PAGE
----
In the last several weeks clients have presented some problems they were facing in their careers. People often ask me what we do. I probably could give them better answers over the years but what we like to do is help them solve career problems. Who is a good client for us? I feel that someone who knows they have a problem, acknowledges that they cannot figure out a solution on their own and wants to partner with us to find a solution.
If you really want to know what most people broadcast loudly in their career transition or job search it really comes down to about one word. In every quality relationship, think about the value you provide and the value that other person can provide to you. In everything that you do you must indicate your value not quiet or loud desperation.
How can asking tough questions in your field and work life benefit you? Who in your life has asked you the toughest questions? Who in your life has asked tough questions, really listened and used the information to help you? The people that do can help guide you and help you secure your future
Noted author David Snyder, who writes for Headway Corporate Resources 2 million job seekers, employees and candidates, is currently publishing a series of articles using information and interviews with me. The blog is entitled “How to Be a Workplace Champion” and the recent addition admonishes us all: Snyder says that You Must Market Yourself. His grandmother once said: It’s a sorry dog that can’t wag its own tail.
Perhaps what concerns me most about the U.S. Bureau of Labor Statistics monthly data and reports focuses on what the government calls the “marginally attached” workers and the discouragement that that can come from feeling displaced.
Protecting your digital job search journey makes sense for many reasons. For example, if you are employed and you would like to keep a low profile then your tactics should be carefully planned. If you are unemployed don’t be tempted to reveal too much.
Watch these three trends as hiring picks up. Even if rates of unemployment fluctuate companies and other organizations will continue to demand the best talent. If you want to be recognized as the best candidate pay attention to what employers will do within the next year to ensure they have what it takes to handle any setback. Remember also that it is not always the person who is the most qualified who gets hired it’s the person who knows how to get hired.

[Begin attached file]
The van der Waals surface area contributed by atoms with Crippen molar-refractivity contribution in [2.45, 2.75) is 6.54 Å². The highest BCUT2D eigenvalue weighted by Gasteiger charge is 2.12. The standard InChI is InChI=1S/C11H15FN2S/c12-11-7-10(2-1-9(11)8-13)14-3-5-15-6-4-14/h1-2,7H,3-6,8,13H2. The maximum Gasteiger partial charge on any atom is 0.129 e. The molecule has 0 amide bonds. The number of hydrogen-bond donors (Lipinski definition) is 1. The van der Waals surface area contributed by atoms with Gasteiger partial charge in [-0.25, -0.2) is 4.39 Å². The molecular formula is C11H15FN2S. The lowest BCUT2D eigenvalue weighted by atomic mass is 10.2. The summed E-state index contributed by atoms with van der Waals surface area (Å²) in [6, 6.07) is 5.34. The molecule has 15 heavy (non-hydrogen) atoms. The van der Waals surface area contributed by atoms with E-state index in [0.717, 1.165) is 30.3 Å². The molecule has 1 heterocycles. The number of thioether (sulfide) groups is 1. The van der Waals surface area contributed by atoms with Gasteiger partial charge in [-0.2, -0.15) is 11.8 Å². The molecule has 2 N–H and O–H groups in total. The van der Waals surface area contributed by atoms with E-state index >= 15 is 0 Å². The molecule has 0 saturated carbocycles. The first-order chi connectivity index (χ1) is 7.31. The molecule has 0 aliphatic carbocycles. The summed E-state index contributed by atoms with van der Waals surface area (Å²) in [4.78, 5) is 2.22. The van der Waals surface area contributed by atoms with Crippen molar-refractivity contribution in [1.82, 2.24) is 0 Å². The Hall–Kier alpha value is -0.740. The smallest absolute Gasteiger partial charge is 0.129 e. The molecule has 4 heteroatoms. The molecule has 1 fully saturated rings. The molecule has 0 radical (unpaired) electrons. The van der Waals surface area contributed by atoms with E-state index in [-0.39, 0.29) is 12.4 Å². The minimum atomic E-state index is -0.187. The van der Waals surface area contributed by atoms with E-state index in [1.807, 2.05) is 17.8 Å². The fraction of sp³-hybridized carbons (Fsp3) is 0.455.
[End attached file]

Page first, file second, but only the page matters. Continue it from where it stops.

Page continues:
The refrain sounds from all corners. In fact, some of the people sounding the death call for cover letters come from third-party recruiters, career coaches, career counselors, jobseekers, executives in transition and executives not in transition. Cover letters need to be understood as one of the tools you have to differentiate yourself. Unfortunately, the trending, common knowledge of those well-meaning people say things that I consider to be purely subjective opinions. If you are doing the hiring and you want to ignore covering statements, cover letters or introductory letters that’s your prerogative. But I stand against the supposed common knowledge of today.
Oswald Boelcke wrote down these rules as one of Germany’s early flying aces, some of the first rules about aerial combat. You must combat the enemy within during your career probably more than the enemy you perceive outside of you. These are also some of the rules Eddie Richenbacker mastered as a Medal of Honor winner and the Ace of Aces in WWI who I grew up learning about in Ohio. I like military history and history in general. It has application to just about all things. These rules remind me of what rookies do during their career vs. advanced careerists or entrepreneurs. Maybe we need to talk about “No Guts No Glory” next.
Everyone seems to want to define insanity as “doing something over and over again and expecting the same results” so I thought I would like to go on record with Merriam-Webster’s online dictionary help. This really is the definition.